Sunday, December 20, 2015

Allan Holdsworth - 1986 "Atavachron"

Atavachron is the fourth studio album by guitarist Allan Holdsworth, released in 1986 through Enigma Records (United States) and JMS–Cream Records (Europe). The album's title and seventh track, as well as the cover art, are references to the "Atavachron" alien time travel device from the Star Trek episode "All Our Yesterdays". This marks Holdsworth's first recorded use of the SynthAxe, an instrument which would be featured prominently on many of his future albums.

John W. Patterson of AllMusic gave Atavachron four stars out of five, describing it as "semi-progressive" with a "symphonic element" and praising it as "clear evidence of the genius Holdsworth was demonstrating release after release". He also highlighted the use of the SynthAxe, as well as praising the "beautiful female vocals" of Rowanne Mark, who makes her first of two appearances on a Holdsworth album.

For a little background, back in the '80s the SynthAxe was invented. It looked like something that fell out of a UFO. It was guitar-like with sets of strings and other onboard controls that allowed the triggering (playing) of synthesizers. What was unique was that guitarists could therefore play a synthesizer without needing a great amount of keyboard expertise. The SynthAxe was the interface that very uniquely interpreted a guitarist's skill into synth sounds. For guitarist Allan Holdsworth, it was yet a whole new way to achieve the sounds unvoiced in his soul in ways he just couldn't do with a standard guitar. Holdsworth has always sought a horn-like voicing with the ability to manipulate a note in a myriad of ways. He is known for being one of the most unique stylists on guitar, but it is the SynthAxe that allows him to go places a guitar can't reach. This release was special in that it marks Holdsworth's first use of the SynthAxe alongside electric guitar. The SynthAxe sounds more like a keyboard than a guitar. It has a wider sound spectrum than keyboards and in this release you will hear a myriad of synthscapes and effects. This release offered a semi-progressive symphonic element and served to ever stretch the boundaries of jazz fusion. Beautiful female vocals in one song framed by surrealistic visual musicks of the SynthAxe and keyboardy leads by Holdsworth may have turned guitar fans off, but this effort is clear evidence of the genius Holdsworth was demonstrating release after release. And as expected, Holdsworth continued to strive for that reed voicing and phrasing on his guitar solos, which merely pushed him to his best. 

Atavachron is the most enlightening, coherent piece of musical thought ever committed to record. Compositionally outstanding, instrumentally unsurpassable, theoretically impossible (!), technically outrageous, expressively devastating, and technologically cutting edge even by 2007 standards, Holdsworth and his assembled gents take us on a visionquest, a catharsis of epic proportions. The moody, yet cheery opening track, Non-Brewed Condiment, is the weeder track: if the Synthaxe puts you off you'll pull the needle right here. Unfortunate if you do, though, when you realize what he's doing harmonically. After having listened to this track for at least 20 years, I find it's a part of my life now. When I'm in my imaginary world where life is perfect, this song is the soundtrack of my expanding mindscape. Then the major-chordy Funnels, originally written for saxophone, show what technique can coax out of a mere electric guitar. Wonderful keyboards, amazing accompaniment. Bass is killer throughout, as is percussion. His old boss Tony Williams steps in on the ridiculously interesting Looking Glass, elevating the experience. I love the funky Dominant Plague, and Chad Wackerman moves me to foul language every time...what a guy. Atavachron really feels like some sort of science fiction journey; you can hear the time when you're in the time machine if you use your imagination, that sort of pedal-tone part. Mr. Berwell is one of the most beautiful pieces of music ever written post-Home, and the backward echo effect always makes the resolved tone almost heard, but not stated directly until the end. Must be heard to be appreciated. Finally, All Our Yesterdays is the place where even his staunchest fans might wish to part company, until they realize the operatic/song-like bit is just an introduction to the band free-improvisation cycle that characterized many of Holdsworth's recordings of this period. I personally like this part, but it's sort of a mood-breaker as well. If you like moody albums with some cheer, like that REM Automatic for the People, check this out. If you are interested in the future of composition, harmony, and physical technique on instruments stringed or otherwise, you need this record. Hold out for the CD if you can, but I was happy with my cassette for 15 years. Thank you Allan Holdsworth.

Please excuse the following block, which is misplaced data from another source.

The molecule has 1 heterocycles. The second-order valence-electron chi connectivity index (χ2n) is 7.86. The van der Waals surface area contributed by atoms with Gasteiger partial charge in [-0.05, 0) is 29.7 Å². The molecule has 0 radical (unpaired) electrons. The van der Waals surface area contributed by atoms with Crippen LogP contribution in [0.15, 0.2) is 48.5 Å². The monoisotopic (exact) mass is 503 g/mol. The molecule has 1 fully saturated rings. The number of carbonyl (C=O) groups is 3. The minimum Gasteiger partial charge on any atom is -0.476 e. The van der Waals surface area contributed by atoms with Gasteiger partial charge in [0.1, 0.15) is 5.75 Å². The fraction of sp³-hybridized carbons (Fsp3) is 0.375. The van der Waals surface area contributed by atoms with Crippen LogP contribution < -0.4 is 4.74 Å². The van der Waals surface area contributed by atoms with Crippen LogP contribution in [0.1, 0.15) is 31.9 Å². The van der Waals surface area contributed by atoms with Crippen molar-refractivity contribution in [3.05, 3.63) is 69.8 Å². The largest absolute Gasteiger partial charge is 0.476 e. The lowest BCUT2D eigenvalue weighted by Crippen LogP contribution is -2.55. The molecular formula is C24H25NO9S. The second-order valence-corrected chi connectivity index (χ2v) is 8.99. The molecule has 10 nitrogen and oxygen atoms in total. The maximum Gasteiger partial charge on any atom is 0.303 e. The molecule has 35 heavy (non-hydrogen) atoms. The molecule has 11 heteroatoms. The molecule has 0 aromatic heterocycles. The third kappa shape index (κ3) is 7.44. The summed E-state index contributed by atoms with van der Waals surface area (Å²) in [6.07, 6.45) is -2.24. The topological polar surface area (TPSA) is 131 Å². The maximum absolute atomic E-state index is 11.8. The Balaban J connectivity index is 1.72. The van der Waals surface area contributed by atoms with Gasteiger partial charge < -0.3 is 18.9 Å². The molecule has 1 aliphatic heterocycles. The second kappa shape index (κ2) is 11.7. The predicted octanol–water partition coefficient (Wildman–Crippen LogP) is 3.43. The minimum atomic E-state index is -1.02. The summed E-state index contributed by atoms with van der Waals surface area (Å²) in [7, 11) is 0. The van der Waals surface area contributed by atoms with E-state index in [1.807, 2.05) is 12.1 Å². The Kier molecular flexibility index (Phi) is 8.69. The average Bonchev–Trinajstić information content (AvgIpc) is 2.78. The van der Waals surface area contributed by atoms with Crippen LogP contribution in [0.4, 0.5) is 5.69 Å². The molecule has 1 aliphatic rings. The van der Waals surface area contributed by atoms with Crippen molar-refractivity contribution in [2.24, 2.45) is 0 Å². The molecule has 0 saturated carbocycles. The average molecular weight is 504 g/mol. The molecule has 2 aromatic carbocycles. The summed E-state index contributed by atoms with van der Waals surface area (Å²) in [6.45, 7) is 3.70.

I listen to music because I love the elements and the moods of it...although my initial interest usually sparks from technical ability and musical intellectuality, (as was the case with holdsworth) sometimes musicians break things down to more then it needs to be. You can talk about how his voicings are unheard of, his interesting use of octave displacement in chord voicings, or his unbelievable technical ability...but it all comes down to the way the music feels for me. Holdsworth is like no other; he can really take you to places you'll take years to fully comprehend, and be moved in different ways for a long time. You can close your eyes and see the notes bouncing and flowing and enter complete musical bliss, encompass sadness, confusion, happiness, is all on this record.

He also loves a good beer...and that's the final reason that one of my favorites! 



  2. rest in peace dear Allan Holdsworth !!!